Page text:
Neapolitan Pizza Recipe

Neapolitan Pizza Recipe

The History of Pizza

Pizza is a part of Italy’s cultural human heritage. There were different pizza movements, especially during the 500s and 600s including a soft pizza dough served with cheese, basil leaves, and black pepper. The Modern era of pizza was born in 1700 in the region of Naples, Italy. However, the root of pizza goes back 3000 years with the creation of bread. There are several testimonials of this in ancient transcripts/books:

In “Napoli dintorni e contorni” (1830) a man named “Riccio” details a pizza served with tomato, mozzarella, and basil which was very famous in all social classes. In the beginning, pizza was served straight from the pizza oven as street food. Later, pizza was served in and from dedicated pizzerias.

In the book “Corricolo” (1843) written by Alexandre Dumas, he stated:

“Pizza is a kind of ‘stiacciata’ as if they do in Saint-Denis. It is round in shape and is made with the same dough as for bread: it varies in diameter according to price … At first glance it looks like simple food, it will look like a complicated food. The pizza is with oil, lard, suet, tomato, fish. ”

In the “Usi e Costumi di Napoli” (1866) Francesco de Boucard describes the most typical pizzas:

Marinara, Margherita, and Calzone. The pizza was served with tomato, mozzarella, and basil. The mozzarella was cut in thin slices and arranged in the shape of a daisy.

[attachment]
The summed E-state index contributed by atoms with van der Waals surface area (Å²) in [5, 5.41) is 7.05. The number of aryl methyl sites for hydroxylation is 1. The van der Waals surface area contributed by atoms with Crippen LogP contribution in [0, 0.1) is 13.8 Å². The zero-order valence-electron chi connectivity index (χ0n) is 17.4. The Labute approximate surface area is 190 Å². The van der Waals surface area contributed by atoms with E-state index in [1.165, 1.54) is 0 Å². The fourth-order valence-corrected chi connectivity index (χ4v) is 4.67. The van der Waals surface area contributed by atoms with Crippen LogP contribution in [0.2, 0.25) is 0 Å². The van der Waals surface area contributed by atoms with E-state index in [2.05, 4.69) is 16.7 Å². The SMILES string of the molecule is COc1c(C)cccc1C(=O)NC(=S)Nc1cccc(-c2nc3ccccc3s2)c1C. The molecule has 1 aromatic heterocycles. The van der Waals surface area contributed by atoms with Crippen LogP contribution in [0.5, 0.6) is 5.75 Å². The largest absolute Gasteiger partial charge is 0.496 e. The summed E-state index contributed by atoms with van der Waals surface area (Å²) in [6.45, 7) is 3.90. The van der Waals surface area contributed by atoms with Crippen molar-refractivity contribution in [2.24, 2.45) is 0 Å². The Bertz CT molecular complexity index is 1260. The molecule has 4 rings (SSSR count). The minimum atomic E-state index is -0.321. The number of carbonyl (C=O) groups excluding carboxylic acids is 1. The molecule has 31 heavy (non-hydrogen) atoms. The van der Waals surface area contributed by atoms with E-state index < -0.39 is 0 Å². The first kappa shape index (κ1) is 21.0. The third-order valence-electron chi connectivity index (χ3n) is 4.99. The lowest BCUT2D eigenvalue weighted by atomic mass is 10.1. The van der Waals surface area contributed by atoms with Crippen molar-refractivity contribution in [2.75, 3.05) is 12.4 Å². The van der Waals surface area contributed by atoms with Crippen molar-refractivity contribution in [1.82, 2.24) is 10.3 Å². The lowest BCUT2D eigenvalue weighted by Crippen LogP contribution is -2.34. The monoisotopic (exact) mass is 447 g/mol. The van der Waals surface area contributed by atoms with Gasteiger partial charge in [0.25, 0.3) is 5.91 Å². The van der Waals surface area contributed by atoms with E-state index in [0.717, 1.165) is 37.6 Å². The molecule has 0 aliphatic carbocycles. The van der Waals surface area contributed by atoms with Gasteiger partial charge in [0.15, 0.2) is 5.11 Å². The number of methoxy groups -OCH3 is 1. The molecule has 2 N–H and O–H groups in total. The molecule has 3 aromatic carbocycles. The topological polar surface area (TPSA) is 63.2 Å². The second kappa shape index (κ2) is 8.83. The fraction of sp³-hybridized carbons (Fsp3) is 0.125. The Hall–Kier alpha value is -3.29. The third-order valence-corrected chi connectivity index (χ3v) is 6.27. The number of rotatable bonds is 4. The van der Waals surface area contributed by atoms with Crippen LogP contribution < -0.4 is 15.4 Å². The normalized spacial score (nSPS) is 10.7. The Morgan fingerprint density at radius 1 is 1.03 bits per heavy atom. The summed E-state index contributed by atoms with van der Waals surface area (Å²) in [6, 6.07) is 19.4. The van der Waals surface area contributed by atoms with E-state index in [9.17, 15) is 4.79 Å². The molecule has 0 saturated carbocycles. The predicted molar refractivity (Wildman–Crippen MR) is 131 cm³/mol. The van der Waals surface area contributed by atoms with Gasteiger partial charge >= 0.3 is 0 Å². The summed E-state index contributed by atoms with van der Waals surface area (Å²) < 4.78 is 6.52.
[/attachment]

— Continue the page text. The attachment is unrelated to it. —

Pizza in the U.S.

Pizza arrived in the U.S. in the 19th century as street food. It originally existed mostly in Italian neighborhoods in bigger cities with a large immigration population such as San Francisco, New York, Philadelphia, and Chicago. In some cities, pizza ‘evolved’ into a different version of the food such as: New York style pizza, deep-dish pizza in Chicago, and rolled pizza in Philadelphia.

 

Pizza in Naples

Neapolitan Pizzaiuoli take pizza making very seriously. The purists say there are only two kinds of pizza: Marinara and Margherita, nothing else. These types of pizza must be cooked at a temperature of 435°C – 485°C and within 50-90 seconds.

The dough must be “worked” only by hand without the help of any tools. The tomato used for the tomato sauce must be San Marzano which grows at the bottom of Mount Vesuvio. The mozzarella must be Fior di Latte and the olive oil extra virgin.

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